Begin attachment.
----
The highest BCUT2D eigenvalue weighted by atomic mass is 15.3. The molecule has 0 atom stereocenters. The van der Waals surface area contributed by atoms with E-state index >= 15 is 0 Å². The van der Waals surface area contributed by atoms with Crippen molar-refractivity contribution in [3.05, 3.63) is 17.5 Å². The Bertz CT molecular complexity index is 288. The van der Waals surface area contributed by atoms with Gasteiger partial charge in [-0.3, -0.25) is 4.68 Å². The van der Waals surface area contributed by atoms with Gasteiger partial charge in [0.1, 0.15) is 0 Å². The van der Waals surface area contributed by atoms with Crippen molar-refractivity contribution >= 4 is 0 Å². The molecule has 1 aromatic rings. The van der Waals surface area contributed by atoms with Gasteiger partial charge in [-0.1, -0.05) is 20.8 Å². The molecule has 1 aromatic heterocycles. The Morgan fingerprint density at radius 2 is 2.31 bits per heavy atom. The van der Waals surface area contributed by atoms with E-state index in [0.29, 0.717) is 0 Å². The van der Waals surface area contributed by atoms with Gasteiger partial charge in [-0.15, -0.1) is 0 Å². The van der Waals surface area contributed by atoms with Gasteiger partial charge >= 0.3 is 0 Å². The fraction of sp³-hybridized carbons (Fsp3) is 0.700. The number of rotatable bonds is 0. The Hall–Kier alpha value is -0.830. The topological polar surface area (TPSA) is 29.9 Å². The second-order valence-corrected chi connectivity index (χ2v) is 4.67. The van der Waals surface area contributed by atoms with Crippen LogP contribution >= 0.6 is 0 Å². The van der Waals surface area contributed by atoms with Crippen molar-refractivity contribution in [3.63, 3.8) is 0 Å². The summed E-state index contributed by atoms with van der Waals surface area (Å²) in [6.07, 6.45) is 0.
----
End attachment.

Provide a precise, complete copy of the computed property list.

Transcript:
The highest BCUT2D eigenvalue weighted by atomic mass is 15.3. The molecule has 0 atom stereocenters. The van der Waals surface area contributed by atoms with E-state index >= 15 is 0 Å². The van der Waals surface area contributed by atoms with Crippen molar-refractivity contribution in [3.05, 3.63) is 17.5 Å². The Bertz CT molecular complexity index is 288. The van der Waals surface area contributed by atoms with Gasteiger partial charge in [-0.3, -0.25) is 4.68 Å². The van der Waals surface area contributed by atoms with Gasteiger partial charge in [0.1, 0.15) is 0 Å². The van der Waals surface area contributed by atoms with Crippen molar-refractivity contribution >= 4 is 0 Å². The molecule has 1 aromatic rings. The van der Waals surface area contributed by atoms with Gasteiger partial charge in [-0.1, -0.05) is 20.8 Å². The molecule has 1 aromatic heterocycles. The Morgan fingerprint density at radius 2 is 2.31 bits per heavy atom. The van der Waals surface area contributed by atoms with E-state index in [0.29, 0.717) is 0 Å². The van der Waals surface area contributed by atoms with Gasteiger partial charge in [-0.15, -0.1) is 0 Å². The van der Waals surface area contributed by atoms with Gasteiger partial charge >= 0.3 is 0 Å². The fraction of sp³-hybridized carbons (Fsp3) is 0.700. The number of rotatable bonds is 0. The Hall–Kier alpha value is -0.830. The topological polar surface area (TPSA) is 29.9 Å². The second-order valence-corrected chi connectivity index (χ2v) is 4.67. The van der Waals surface area contributed by atoms with Crippen LogP contribution >= 0.6 is 0 Å². The van der Waals surface area contributed by atoms with Crippen molar-refractivity contribution in [3.63, 3.8) is 0 Å². The summed E-state index contributed by atoms with van der Waals surface area (Å²) in [6.07, 6.45) is 0.